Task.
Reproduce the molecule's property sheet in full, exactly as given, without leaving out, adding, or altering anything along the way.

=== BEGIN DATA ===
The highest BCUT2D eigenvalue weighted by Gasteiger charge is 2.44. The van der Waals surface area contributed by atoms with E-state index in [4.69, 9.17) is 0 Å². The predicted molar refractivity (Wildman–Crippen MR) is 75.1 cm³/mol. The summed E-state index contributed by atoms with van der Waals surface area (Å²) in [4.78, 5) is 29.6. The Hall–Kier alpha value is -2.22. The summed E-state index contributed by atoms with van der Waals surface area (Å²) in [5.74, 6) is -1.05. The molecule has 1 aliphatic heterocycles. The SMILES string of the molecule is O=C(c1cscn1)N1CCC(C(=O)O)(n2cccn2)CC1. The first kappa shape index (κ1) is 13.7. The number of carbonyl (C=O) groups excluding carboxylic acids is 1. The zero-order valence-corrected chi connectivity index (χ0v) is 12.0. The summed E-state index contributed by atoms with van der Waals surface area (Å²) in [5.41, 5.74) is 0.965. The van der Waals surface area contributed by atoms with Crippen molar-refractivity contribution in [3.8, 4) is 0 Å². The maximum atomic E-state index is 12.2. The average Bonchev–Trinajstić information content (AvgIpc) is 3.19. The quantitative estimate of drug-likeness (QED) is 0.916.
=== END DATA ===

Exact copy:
The highest BCUT2D eigenvalue weighted by Gasteiger charge is 2.44. The van der Waals surface area contributed by atoms with E-state index in [4.69, 9.17) is 0 Å². The predicted molar refractivity (Wildman–Crippen MR) is 75.1 cm³/mol. The summed E-state index contributed by atoms with van der Waals surface area (Å²) in [4.78, 5) is 29.6. The Hall–Kier alpha value is -2.22. The summed E-state index contributed by atoms with van der Waals surface area (Å²) in [5.74, 6) is -1.05. The molecule has 1 aliphatic heterocycles. The SMILES string of the molecule is O=C(c1cscn1)N1CCC(C(=O)O)(n2cccn2)CC1. The first kappa shape index (κ1) is 13.7. The number of carbonyl (C=O) groups excluding carboxylic acids is 1. The zero-order valence-corrected chi connectivity index (χ0v) is 12.0. The summed E-state index contributed by atoms with van der Waals surface area (Å²) in [5.41, 5.74) is 0.965. The van der Waals surface area contributed by atoms with Crippen molar-refractivity contribution in [3.8, 4) is 0 Å². The maximum atomic E-state index is 12.2. The average Bonchev–Trinajstić information content (AvgIpc) is 3.19. The quantitative estimate of drug-likeness (QED) is 0.916.